- The Washington Times - Friday, April 21, 2006

Not content to let well enough alone, ABC Television seems to have offended a consensus of reviewers and spectators by commissioning a new edition of “The Ten Commandments” for the recent Easter and Passover holidays. The traditional telecast of Cecil B. DeMille’s durably portentous and diverting spectacle of 1956 hadn’t been canceled, but the duplication caused some trepidation about its status.

ABC televised the DeMille classic the night before Easter Sunday, a week after unveiling the made-for-TV remake. Since the latter had laid a two-part egg, the return of the standard version looked a bit like a prompt public apology. But in all likelihood, a great deal of self-delusion and false optimism led to the decision that it would be desirable to possess a duplicate “Commandments” at the network during this 50th anniversary year of the DeMille picture.

The movie premiered in November 1956, so it’s still not too late for Paramount to mount a proper anniversary set of revivals for the theatrical version, which possessed stilted but undeniable scenic grandeur in its original SuperVistaVision engagements.

I suggest the Uptown, the American Film Institute Silver Theatre or one of the large auditoriums at the new AMC Tysons Corner for a proper commemoration in this market.

Since it’s probably foolish to trust to that eventuality, admirers might as well invest in the 50th anniversary DVD edition. This three-disc set from Paramount Home Entertainment supplements the movie with a handful of shorts that recall its production, a commentary track from a DeMille scholar named Katherine Orrison and a copy of the silent prototype, the 1923 version of “The Ten Commandments,” which anticipated the filmmaker’s attraction to biblical spectacle in decades to come.

As Miss Orrison usefully reminds us, the first “Commandments” was a fleeting Biblical melodrama. Only the prologue harked back to the story of Moses and the Israelite exodus from Egypt. This project did begin Mr. DeMille’s exploitation of biblical subject matter. He had made 45 movies in the previous decade, starting with Westerns and ultimately specializing in high society romances that helped define the hedonism of the Roaring ‘20s.

Of the 25 features left in his directing career, which concluded with the second “Ten Commandments,” only half a dozen had biblical settings. Nevertheless, Mr. DeMille, who died in 1959 at age 77, remains more closely identified with biblical sagas than any other film genre, largely because his valedictory “Commandments” was a huge success and definitive stylistic throwback.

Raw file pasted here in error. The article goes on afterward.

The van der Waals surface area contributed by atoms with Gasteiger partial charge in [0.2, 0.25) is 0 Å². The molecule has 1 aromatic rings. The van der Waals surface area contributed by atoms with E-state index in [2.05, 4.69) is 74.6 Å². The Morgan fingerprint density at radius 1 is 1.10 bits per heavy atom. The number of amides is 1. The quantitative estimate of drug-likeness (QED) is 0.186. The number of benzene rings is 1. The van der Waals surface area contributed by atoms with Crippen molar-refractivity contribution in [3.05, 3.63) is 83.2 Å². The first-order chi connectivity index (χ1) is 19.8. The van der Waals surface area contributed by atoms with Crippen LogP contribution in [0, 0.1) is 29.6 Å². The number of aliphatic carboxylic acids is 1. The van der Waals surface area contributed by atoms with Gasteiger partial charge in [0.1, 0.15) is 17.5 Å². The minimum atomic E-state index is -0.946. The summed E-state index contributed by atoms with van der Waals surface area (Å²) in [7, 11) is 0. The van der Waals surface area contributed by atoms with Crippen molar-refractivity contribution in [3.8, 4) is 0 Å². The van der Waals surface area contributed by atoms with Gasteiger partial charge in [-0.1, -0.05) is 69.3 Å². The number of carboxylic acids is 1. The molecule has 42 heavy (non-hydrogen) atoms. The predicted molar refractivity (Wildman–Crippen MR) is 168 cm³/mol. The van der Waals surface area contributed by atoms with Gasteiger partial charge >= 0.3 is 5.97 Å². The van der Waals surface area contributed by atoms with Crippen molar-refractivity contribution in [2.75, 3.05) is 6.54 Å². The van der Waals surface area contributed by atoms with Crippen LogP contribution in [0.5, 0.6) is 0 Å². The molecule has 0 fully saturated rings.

The most appealing single testament of the director’s devotion to the remake is the “Making of…” trailer he filmed to advance the release. Mr. DeMille, who survived a heart attack while the movie was in production in Egypt in 1954, emphasizes the historical and artistic sources that influenced the screenplay.

This presentation, which surrounds him with props and displays in an office setting, is more effective than his later prologue for the movie, where he repeats much of the same text while posed stiffly in front of a large theater curtain. The personal note was sustained on the soundtrack of the film: The director remained the narrator and prevailing voice of authority for a running time of 220 minutes.

Miss Orrison identifies the actor Henry Wilcoxon and his wife Joan Woodberry as her principal sources. A leading man in DeMille films of the 1930s, Mr. Wilcoxon became his associate producer and factotum during the final years of their collaboration. He can be seen most frequently in “The Ten Commandments” at the right hand of Yul Brynner’s Rameses.

Miss Orrison brings a pleasant voice and an abundance of facts and anecdotal material to her commentary. Every so often she needs to explain herself a bit more precisely — for example, does she believe that Mr. Brynner or his 1923 predecessor, Charles de Roche, is a more authentic lookalike for Rameses?

Only once during the first half of the movie does she slip into a repeated anecdote, and she proves an amusing tour guide to all sorts of trivia. We’re reminded that William Boyd and William Holden were once envisioned for the roles of Moses and Rameses, respectively.

Thanks to the Wilcoxons, one gathers, she’s privy to the conspiracy that protected Debra Paget from exposing her feet to the director’s scrutiny. Evidently, Mr. DeMille would have found them too large for an exquisite second lead.

It’s intriguing to learn that Egyptian handmaidens used to light their way through the palaces at night by mounting candles on their heads. Alas, Hollywood remained unable to duplicate this light source in the movie, since it would have required extras dauntless enough to permit candle wax to drip painfully from head to shoulder to torso.

Miss Orrison is quick to point out the anachronistic safety pin on the diaper of Fraser Heston, the infant son of Charlton Heston. Cast as the baby Moses, the newborn Fraser was recruited to anticipate his father’s entrance as the grown prince of Egypt.

Plenty of room for improvement remains in future anniversary editions. The supplementary material is rather paltry considering the volume of television interviews that Cecil B. DeMille and the principal cast members must have given prior to the opening of “The Ten Commandments.”

In his journals, Mr. Heston recalls an extended session with Arlene Francis on her “Home” series, the mid-1950s precursor of the “Oprah Winfrey Show.” In fact, there was an entire television special devoted to the movie; excerpts from this promotional gala enhanced Kevin Brownlow’s 2004 documentary for Turner Classic Movies, “Cecil B. DeMille: An American Epic.” That entire chronicle needs to be part of an optimum “Ten Commandments” DVD package sooner or later.

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